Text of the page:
|Import and data|
What kind of files can I import? How big can they be?
You can upload spreadsheets (.xls or Google Spreadsheets) and csv files. In the current version we allow tables of up to 100MB and we allow up to 250MB per user. When someone shares a table with you it does not count against your quota.
How should I prepare data for Fusion Tables?
Check if you need to prepare your data prior to uploading it into Google Fusion Tables.
If column headers in your spreadsheet span multiple rows, you should edit them so they occupy a single row. Fusion Tables will recognize a single row of column headers.
Some spreadsheets assume the layout will remain constant. You may need to copy a category header into each row to ensure the information will be in the rows as you expect after import. For example, if "Africa" is listed once, followed by records for each country in Africa, you'll want to copy "Africa" into each row.
If computed values are important to you, you'll need to ensure they are part of the data before importing it.
Comments and explanations that are not part of the tabular data should be deleted from the file you upload. You can put these explanations in the description field during import, or use the commenting features in Fusion Tables to annotate your table's data.
Finally, all location information should be combined into one column. For example, if you have address information in multiple fields (street, city, state, zip) or point coordinates (lat, long) in separate columns, use the spreadsheet's CONCATENATE function to bring them into one column, separated by spaces. For step by step tutorial, see Combine Latitude and Longitude columns.
What happens when I choose a header row?
When you import a spreadsheet, the dialog box asks you to specify which row is the header row. The values in this row will be taken as the names of the columns. You can change them by choosing "Modify columns" in the Edit menu. Any rows before the header row will be ignored.
What data types does Fusion Tables support, and can I specify data types?
Fusion Tables supports string, integer and decimal values. In addition, Fusion Tables tries to recognize when a column contains values that can be geo-coded or that can be interpreted as date/times.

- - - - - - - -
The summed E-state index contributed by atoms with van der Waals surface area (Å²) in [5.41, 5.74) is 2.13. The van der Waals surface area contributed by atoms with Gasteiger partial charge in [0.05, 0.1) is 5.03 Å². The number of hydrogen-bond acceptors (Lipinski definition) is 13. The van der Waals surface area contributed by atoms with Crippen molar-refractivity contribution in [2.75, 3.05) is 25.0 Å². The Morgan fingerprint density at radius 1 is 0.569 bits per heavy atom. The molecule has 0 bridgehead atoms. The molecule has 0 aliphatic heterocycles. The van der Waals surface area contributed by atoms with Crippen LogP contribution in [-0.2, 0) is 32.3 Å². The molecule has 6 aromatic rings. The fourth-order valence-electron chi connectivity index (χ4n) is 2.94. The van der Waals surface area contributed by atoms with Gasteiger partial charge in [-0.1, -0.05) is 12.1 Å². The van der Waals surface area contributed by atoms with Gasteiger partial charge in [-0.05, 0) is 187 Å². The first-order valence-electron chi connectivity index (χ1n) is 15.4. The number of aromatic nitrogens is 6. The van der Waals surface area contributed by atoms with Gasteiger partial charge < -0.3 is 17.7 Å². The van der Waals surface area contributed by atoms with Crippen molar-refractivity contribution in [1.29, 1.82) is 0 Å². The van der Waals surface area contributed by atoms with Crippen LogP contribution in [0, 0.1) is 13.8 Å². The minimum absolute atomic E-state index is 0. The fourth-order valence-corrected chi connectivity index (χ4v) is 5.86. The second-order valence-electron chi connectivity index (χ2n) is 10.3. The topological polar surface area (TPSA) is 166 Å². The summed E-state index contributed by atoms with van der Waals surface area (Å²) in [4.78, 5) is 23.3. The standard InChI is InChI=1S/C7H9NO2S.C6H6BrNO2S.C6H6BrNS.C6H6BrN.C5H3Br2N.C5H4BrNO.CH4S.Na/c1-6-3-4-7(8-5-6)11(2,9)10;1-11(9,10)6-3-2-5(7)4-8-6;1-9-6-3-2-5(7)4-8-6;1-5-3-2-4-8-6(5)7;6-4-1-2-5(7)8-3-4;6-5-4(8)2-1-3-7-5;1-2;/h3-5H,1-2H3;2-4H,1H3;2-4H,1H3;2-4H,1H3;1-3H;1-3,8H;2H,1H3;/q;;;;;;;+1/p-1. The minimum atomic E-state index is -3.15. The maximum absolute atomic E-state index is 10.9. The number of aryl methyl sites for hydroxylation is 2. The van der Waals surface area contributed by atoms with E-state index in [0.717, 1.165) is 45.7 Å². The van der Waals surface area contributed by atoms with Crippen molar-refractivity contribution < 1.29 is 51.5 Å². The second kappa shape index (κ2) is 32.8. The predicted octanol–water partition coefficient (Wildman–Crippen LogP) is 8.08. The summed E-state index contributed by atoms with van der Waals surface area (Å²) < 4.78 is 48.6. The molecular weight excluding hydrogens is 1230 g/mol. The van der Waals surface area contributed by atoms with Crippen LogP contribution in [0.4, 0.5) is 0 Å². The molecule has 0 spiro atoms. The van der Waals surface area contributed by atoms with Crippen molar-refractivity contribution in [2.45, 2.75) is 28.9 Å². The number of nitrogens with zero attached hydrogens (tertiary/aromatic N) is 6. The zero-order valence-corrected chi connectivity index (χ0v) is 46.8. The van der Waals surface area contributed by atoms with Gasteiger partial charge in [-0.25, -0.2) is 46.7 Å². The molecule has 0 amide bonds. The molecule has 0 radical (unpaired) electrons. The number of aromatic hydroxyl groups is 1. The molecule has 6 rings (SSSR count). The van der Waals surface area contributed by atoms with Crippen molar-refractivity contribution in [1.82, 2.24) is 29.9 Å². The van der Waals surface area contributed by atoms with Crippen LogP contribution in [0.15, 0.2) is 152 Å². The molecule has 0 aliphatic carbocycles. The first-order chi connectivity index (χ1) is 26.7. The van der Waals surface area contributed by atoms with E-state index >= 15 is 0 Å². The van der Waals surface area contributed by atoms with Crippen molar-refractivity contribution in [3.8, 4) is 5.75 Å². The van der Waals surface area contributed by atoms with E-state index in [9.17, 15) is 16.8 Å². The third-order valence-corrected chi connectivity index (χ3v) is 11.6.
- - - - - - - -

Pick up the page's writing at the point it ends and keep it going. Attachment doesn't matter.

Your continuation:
You can also instruct Fusion Tables about the type of a column by choosing "Modify columns" in the Edit menu.
Can I upload images?
Fusion Tables doesn't store images. Place the URL pointing to the location of the image on the Internet in a cell in Fusion Tables. The cell will display a preview of the image.
How do I upload large xls, xlsx, or ods files?
We do not support xls, xlsx, and ods files larger than 1MB. But we do support .csv files up to 100MB. We recommend that you export your large spreadsheets (.xls, .xlsx, .ods) to the .csv format and then upload them.
How is Fusion Tables different from spreadsheets?
The goal of Fusion Tables, as with other database systems, is to manage larger amounts of data than spreadsheets typically do. This size difference leads to a focus on a different set of functionalities. For example, Fusion Tables focuses more on bulk operations on the data (filtering, aggregation, merges). These operations are typically not necessary for smaller collections of data stored in spreadsheets. In contrast, spreadsheets preserve complete flexibility in managing data -- you can put any value you want in any cell and work carefully to format your spreadsheet to make it look nice. Fusion Tables requires that the data be tabular with column headers and types for each column.
How do I get credit for my data?
Upon import, you can specify the attribution of the data (for example, "Compiled by John Smith"). The attribution will appear above the table (or any other visualization) right next to the table name. If someone merges your data with other data, the attribution will still appear along with any other relevant attributions.
What about Intellectual Property issues?